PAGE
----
Other factors that influence their success include government patronage in terms of scholarships, supportive grants, land donations and the government taking substantial equity in the ownership of institutions, as happens in Kuwait.
Another spur to the expansion of private higher education came with the introduction of university rankings. The first edition of the Shanghai-based Academic Ranking of World Universities in 2003 marked a watershed in transforming higher education in Saudi Arabia and other countries in the region.
The dismal performance of most universities in the region prompted governments to swing into action by deploying vast amounts of financial support to higher education and introducing policy reforms aimed at transforming public universities.
Those reforms have also enhanced the performance of private colleges and paved the way for the establishment of additional public and private colleges.
From just seven universities in 1997, there are currently 28 government universities in Saudi Arabia and, while there was only one private university in 1999, there are now 41 operational private colleges and universities.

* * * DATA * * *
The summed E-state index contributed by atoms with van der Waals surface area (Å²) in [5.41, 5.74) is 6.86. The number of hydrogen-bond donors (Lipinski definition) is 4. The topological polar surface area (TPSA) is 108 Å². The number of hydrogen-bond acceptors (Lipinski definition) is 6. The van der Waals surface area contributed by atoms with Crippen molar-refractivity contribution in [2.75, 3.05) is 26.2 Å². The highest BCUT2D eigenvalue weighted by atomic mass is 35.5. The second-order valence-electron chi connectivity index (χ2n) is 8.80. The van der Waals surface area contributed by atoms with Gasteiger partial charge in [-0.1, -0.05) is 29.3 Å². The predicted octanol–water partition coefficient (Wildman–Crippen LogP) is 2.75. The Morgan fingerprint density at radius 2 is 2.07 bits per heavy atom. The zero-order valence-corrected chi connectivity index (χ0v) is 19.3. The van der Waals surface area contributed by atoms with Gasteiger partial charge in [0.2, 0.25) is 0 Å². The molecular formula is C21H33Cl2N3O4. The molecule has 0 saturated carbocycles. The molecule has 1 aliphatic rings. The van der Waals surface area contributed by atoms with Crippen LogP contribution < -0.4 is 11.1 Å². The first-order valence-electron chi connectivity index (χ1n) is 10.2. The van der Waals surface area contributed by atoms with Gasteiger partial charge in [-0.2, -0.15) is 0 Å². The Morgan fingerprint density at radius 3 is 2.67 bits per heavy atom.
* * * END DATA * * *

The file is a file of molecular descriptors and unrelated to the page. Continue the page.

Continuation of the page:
Increasing influence in higher education policy
One of these institutions is the AlMaarefa University in Riyadh. The institution, set up in 2009, is a vibrant medium-sized, comprehensive university that has developed its own institutional governance principles and fosters financial resourcefulness and qualitative teaching and research.
AlMaarefa University offers several undergraduate programmes in medicine, pharmacy, nursing, respiratory care, emergency medical services, anaesthesia, information systems, computer science and industrial engineering. Such courses reflect the skills requirements of the country.
We should note that the private sector has gradually emerged as a major stakeholder in higher education and now plays a role in dictating the kind of disciplines that are studied. In some cases, universities formulate or restructure courses to suit what the ‘market needs’.
In line with the Humboldtian principle of self-governance, most of AlMaarefa University’s decisions are taken through various committees. The adoption of this approach has brought a sense of togetherness and engendered harmony and self-actualisation among the various segments of the university community.
The founders of the first generation of private universities were mindful about deploying experienced statesmen and accomplished technocrats to run their institutions. As the institutions were basically non-profit organisations with their home bases outside the region, their governing boards had the enormous task of mobilising donations and attracting an endowment to sustain qualitative teaching and research.